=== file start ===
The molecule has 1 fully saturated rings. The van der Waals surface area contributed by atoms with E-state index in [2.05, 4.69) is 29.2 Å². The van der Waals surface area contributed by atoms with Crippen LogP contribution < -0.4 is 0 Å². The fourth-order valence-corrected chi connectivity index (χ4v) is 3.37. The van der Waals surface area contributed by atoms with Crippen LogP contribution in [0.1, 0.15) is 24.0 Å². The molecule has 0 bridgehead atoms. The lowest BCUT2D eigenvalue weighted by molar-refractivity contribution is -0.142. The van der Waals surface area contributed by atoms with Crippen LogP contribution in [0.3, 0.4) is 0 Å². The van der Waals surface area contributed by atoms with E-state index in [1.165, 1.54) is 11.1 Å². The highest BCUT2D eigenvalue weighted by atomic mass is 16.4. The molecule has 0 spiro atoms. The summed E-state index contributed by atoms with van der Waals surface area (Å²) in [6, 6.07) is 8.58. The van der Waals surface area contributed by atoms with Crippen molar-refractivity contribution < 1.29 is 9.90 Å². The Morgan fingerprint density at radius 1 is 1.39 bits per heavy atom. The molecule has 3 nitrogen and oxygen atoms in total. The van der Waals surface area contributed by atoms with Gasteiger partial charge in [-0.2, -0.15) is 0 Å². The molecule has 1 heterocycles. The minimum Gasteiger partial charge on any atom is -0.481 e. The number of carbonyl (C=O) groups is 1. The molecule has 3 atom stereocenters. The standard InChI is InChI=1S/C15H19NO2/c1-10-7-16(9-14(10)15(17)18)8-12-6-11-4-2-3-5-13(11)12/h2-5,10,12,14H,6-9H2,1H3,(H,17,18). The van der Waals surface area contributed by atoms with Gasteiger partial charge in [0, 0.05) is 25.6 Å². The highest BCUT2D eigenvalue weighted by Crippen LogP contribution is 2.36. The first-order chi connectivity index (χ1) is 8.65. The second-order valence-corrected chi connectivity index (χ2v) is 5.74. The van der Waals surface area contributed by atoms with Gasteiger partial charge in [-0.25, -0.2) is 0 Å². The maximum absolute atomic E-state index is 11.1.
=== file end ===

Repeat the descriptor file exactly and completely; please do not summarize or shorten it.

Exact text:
The molecule has 1 fully saturated rings. The van der Waals surface area contributed by atoms with E-state index in [2.05, 4.69) is 29.2 Å². The van der Waals surface area contributed by atoms with Crippen LogP contribution < -0.4 is 0 Å². The fourth-order valence-corrected chi connectivity index (χ4v) is 3.37. The van der Waals surface area contributed by atoms with Crippen LogP contribution in [0.1, 0.15) is 24.0 Å². The molecule has 0 bridgehead atoms. The lowest BCUT2D eigenvalue weighted by molar-refractivity contribution is -0.142. The van der Waals surface area contributed by atoms with Crippen LogP contribution in [0.3, 0.4) is 0 Å². The van der Waals surface area contributed by atoms with E-state index in [1.165, 1.54) is 11.1 Å². The highest BCUT2D eigenvalue weighted by atomic mass is 16.4. The molecule has 0 spiro atoms. The summed E-state index contributed by atoms with van der Waals surface area (Å²) in [6, 6.07) is 8.58. The van der Waals surface area contributed by atoms with Crippen molar-refractivity contribution < 1.29 is 9.90 Å². The Morgan fingerprint density at radius 1 is 1.39 bits per heavy atom. The molecule has 3 nitrogen and oxygen atoms in total. The van der Waals surface area contributed by atoms with Gasteiger partial charge in [-0.2, -0.15) is 0 Å². The molecule has 1 heterocycles. The minimum Gasteiger partial charge on any atom is -0.481 e. The number of carbonyl (C=O) groups is 1. The molecule has 3 atom stereocenters. The standard InChI is InChI=1S/C15H19NO2/c1-10-7-16(9-14(10)15(17)18)8-12-6-11-4-2-3-5-13(11)12/h2-5,10,12,14H,6-9H2,1H3,(H,17,18). The van der Waals surface area contributed by atoms with Gasteiger partial charge in [0, 0.05) is 25.6 Å². The highest BCUT2D eigenvalue weighted by Crippen LogP contribution is 2.36. The first-order chi connectivity index (χ1) is 8.65. The second-order valence-corrected chi connectivity index (χ2v) is 5.74. The van der Waals surface area contributed by atoms with Gasteiger partial charge in [-0.25, -0.2) is 0 Å². The maximum absolute atomic E-state index is 11.1.